Request data

The request handler instance can access the request data using its request property. This is initialized to a populated WebOb Request object by the application.

The request object provides a get() method that returns values for arguments parsed from the query and from POST data. The method takes the argument name as its first parameter. For example:

class MyHandler(webapp2.RequestHandler):
    def post(self):
        name = self.request.get('name')

By default, get() returns the empty string ('') if the requested argument is not in the request. If the parameter default_value is specified, get() returns the value of that parameter instead of the empty string if the argument is not present.

If the argument appears more than once in a request, by default get() returns the first occurrence. To get all occurrences of an argument that might appear more than once as a list (possibly empty), give get() the argument allow_multiple=True:

# <input name="name" type="text" />
name = self.request.get("name")

# <input name="subscribe" type="checkbox" value="yes" />
subscribe_to_newsletter = self.request.get("subscribe", default_value="no")

# <select name="favorite_foods" multiple="true">...</select>
favorite_foods = self.request.get("favorite_foods", allow_multiple=True)

# for food in favorite_foods:
# ...

For requests with body content that is not a set of CGI parameters, such as the body of an HTTP PUT request, the request object provides the attributes body and body_file: body is the body content as a byte string and body_file provides a file-like interface to the same data:

uploaded_file = self.request.body

GET data

Query string variables are available in request.GET.

.GET is a MultiDict: it is like a dictionary but the same key can have multiple values. When you call .get(key) for a key with multiple values, the last value is returned. To get all values for a key, use .getall(key). Examples:

request = Request.blank('/test?check=a&check=b&name=Bob')

# The whole MultiDict:
# GET([('check', 'a'), ('check', 'b'), ('name', 'Bob')])
get_values = request.GET

# The last value for a key: 'b'
check_value = request.GET['check']

# All values for a key: ['a', 'b']
check_values = request.GET.getall('check')

# An iterable with all items in the MultiDict:
# [('check', 'a'), ('check', 'b'), ('name', 'Bob')]

The name GET is a bit misleading, but has historical reasons: request.GET is not only available when the HTTP method is GET. It is available for any request with query strings in the URI, for any HTTP method: GET, POST, PUT etc.

POST data

Variables url encoded in the body of a request (generally a POST form submitted using the application/x-www-form-urlencoded media type) are available in request.POST.

It is also a MultiDict and can be accessed in the same way as .GET. Examples:

request = Request.blank('/')
request.method = 'POST'
request.body = 'check=a&check=b&name=Bob'

# The whole MultiDict:
# POST([('check', 'a'), ('check', 'b'), ('name', 'Bob')])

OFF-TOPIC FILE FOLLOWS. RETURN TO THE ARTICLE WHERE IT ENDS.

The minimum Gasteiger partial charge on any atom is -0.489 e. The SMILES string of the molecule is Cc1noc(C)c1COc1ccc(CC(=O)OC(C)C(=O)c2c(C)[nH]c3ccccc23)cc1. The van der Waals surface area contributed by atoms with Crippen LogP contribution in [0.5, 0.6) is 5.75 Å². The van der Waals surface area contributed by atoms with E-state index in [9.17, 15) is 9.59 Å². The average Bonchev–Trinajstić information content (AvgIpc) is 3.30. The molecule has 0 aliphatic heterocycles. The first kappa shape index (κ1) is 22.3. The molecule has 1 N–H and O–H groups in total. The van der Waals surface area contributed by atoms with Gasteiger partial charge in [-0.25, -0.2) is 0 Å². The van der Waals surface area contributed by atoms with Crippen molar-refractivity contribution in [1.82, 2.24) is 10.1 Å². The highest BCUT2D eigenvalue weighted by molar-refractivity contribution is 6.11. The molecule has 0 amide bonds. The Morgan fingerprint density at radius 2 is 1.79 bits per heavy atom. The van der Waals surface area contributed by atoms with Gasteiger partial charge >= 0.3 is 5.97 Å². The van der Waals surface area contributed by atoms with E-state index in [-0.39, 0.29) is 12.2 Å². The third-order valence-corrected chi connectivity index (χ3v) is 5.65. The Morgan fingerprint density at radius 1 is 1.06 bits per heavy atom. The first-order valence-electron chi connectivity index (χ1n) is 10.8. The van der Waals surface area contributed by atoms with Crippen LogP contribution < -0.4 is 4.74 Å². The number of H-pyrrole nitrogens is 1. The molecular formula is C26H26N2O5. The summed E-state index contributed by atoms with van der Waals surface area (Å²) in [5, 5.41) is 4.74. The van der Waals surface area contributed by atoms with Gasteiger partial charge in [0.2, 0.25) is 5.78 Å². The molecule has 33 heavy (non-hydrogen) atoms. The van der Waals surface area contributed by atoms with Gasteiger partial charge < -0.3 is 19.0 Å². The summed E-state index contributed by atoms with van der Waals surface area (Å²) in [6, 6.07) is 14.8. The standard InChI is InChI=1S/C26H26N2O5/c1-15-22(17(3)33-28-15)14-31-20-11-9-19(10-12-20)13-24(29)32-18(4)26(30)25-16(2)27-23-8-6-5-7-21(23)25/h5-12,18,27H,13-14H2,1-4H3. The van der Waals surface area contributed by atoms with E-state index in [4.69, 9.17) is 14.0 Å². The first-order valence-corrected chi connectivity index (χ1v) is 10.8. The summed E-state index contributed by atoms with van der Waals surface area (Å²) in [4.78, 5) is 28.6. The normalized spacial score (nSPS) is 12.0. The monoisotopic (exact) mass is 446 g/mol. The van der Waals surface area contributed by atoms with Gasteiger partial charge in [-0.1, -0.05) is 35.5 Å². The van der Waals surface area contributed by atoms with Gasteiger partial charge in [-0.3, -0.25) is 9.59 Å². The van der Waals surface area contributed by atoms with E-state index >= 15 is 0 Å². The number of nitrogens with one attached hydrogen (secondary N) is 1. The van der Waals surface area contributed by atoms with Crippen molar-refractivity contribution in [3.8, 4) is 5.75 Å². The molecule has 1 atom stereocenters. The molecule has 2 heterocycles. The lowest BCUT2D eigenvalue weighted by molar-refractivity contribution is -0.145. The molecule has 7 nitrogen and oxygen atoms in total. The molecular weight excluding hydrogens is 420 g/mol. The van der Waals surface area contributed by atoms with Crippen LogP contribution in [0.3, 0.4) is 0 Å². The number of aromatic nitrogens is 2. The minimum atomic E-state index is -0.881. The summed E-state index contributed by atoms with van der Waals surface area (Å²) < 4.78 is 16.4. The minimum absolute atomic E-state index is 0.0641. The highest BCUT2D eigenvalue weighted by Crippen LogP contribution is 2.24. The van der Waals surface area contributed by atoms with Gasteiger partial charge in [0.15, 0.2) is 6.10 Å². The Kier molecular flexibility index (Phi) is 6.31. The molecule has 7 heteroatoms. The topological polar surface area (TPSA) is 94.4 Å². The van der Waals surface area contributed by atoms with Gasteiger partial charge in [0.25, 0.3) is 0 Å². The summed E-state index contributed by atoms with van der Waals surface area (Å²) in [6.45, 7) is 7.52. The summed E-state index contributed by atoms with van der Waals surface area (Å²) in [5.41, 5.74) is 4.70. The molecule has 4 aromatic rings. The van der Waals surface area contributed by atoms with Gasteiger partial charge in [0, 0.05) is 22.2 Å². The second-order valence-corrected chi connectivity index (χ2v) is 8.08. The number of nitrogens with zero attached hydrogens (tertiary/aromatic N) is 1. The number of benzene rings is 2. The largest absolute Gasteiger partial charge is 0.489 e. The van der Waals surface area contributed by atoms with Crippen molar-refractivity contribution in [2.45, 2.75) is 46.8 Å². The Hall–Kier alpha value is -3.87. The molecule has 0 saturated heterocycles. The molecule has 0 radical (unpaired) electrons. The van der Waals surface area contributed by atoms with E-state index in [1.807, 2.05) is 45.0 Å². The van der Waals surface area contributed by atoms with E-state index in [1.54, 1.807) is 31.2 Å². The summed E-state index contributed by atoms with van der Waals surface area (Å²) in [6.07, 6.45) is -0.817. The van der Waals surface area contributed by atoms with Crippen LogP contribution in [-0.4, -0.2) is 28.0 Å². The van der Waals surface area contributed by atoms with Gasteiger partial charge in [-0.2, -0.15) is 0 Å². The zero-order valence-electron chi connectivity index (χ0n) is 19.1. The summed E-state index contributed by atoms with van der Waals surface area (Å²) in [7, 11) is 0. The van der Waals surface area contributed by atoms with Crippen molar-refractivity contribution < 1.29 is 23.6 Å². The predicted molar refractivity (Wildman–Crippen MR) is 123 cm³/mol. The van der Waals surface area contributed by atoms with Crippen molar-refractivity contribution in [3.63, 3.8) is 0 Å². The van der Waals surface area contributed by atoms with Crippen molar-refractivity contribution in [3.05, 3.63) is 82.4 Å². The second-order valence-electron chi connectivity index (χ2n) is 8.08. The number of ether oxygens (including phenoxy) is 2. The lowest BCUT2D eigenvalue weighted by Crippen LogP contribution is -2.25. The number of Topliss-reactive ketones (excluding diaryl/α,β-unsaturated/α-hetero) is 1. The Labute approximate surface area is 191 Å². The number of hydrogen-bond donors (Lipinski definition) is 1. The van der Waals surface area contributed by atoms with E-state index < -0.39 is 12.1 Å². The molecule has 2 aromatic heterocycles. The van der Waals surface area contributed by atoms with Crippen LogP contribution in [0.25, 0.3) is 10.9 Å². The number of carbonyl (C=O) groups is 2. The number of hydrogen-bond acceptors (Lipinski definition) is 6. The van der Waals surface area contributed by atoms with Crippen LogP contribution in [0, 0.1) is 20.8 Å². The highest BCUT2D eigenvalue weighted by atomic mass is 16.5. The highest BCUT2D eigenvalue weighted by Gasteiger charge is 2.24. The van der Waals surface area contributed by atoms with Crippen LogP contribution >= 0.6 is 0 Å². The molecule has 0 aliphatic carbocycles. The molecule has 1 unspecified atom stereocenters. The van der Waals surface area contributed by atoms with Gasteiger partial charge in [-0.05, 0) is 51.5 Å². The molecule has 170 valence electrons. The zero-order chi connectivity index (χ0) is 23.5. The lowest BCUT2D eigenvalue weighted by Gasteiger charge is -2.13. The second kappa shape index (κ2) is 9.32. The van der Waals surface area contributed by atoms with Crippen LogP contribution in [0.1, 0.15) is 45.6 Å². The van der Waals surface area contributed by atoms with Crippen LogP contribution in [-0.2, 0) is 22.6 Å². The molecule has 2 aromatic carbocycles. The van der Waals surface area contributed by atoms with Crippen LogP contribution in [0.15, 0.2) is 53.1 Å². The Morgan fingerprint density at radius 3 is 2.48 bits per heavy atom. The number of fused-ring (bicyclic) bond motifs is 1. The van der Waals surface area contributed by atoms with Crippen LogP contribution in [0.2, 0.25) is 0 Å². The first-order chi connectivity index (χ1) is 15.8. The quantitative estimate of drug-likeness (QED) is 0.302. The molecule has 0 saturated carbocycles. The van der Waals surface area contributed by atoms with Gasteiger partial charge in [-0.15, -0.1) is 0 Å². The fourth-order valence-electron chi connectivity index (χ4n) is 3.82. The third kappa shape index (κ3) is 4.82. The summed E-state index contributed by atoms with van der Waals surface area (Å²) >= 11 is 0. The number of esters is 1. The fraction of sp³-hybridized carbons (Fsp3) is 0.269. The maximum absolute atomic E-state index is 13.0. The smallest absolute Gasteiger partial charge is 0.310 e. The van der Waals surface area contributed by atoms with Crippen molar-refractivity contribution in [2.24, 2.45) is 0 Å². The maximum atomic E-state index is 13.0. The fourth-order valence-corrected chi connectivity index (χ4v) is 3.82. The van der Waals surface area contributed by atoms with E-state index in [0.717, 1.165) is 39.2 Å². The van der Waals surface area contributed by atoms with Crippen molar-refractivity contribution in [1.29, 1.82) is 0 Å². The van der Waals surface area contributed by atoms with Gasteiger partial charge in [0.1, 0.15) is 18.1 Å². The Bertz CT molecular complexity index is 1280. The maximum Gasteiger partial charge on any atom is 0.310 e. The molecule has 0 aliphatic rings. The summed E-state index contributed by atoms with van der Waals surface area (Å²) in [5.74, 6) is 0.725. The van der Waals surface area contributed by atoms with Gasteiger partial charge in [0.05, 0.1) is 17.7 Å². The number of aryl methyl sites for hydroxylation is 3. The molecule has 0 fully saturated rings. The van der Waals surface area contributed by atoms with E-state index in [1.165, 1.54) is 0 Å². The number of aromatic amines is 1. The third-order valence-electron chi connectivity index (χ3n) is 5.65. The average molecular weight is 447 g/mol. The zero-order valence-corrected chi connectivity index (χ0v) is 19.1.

post_values = request.POST

# The last value for a key: 'b'
check_value = request.POST['check']

# All values for a key: ['a', 'b']
check_values = request.POST.getall('check')

# An iterable with all items in the MultiDict:
# [('check', 'a'), ('check', 'b'), ('name', 'Bob')]

Like GET, the name POST is a somewhat misleading, but has historical reasons: they are also available when the HTTP method is PUT, and not only POST.

GET + POST data

request.params combines the variables from GET and POST. It can be used when you don’t care where the variable comes from.


Uploaded files are available as cgi.FieldStorage (see the cgi module) instances directly in request.POST.


Cookies can be accessed in request.cookies. It is a simple dictionary:

request = Request.blank('/')
request.headers['Cookie'] = 'test=value'

# A value: 'value'
cookie_value = request.cookies.get('test')

Common Request attributes

A file-like object that gives the body of the request.
Content-type of the request body.
The HTTP method, e.g., ‘GET’ or ‘POST’.
Full URI, e.g., 'http://localhost/blog/article?id=1'.
URI scheme, e.g., ‘http’ or ‘https’.
URI host, e.g., 'localhost:80'.
URI host including scheme, e.g., 'http://localhost'.
URI host including scheme and path, e.g., 'http://localhost/blog/article'.
URI path, e.g., '/blog/article'.
URI path including the query string, e.g., '/blog/article?id=1'.
Query string, e.g., id=1.
A dictionary like object with request headers. Keys are case-insensitive.
A dictionary-like object with variables from the query string, as unicode.
A dictionary-like object with variables from a POST form, as unicode.
A dictionary-like object combining the variables GET and POST.
A dictionary-like object with cookie values.

Extra attributes

The parameters from the matched webapp2.Route are set as attributes of the request object. They are request.route_args, for positional arguments, and request.route_kwargs, for keyword arguments. The matched route object is available as request.route.

A reference to the active WSGI application is also set as an attribute of the request. You can access it in

Getting the current request

The active Request instance can be accessed during a request using the function webapp2.get_request().


A simple dictionary is available in the request object to register instances that are shared during a request: it is the webapp2.Request.registry attribute.

A registry dictionary is also available in the WSGI application object, to store objects shared across requests.

Learn more about WebOb

WebOb is an open source third-party library. See the WebOb documentation for a detailed API reference and examples.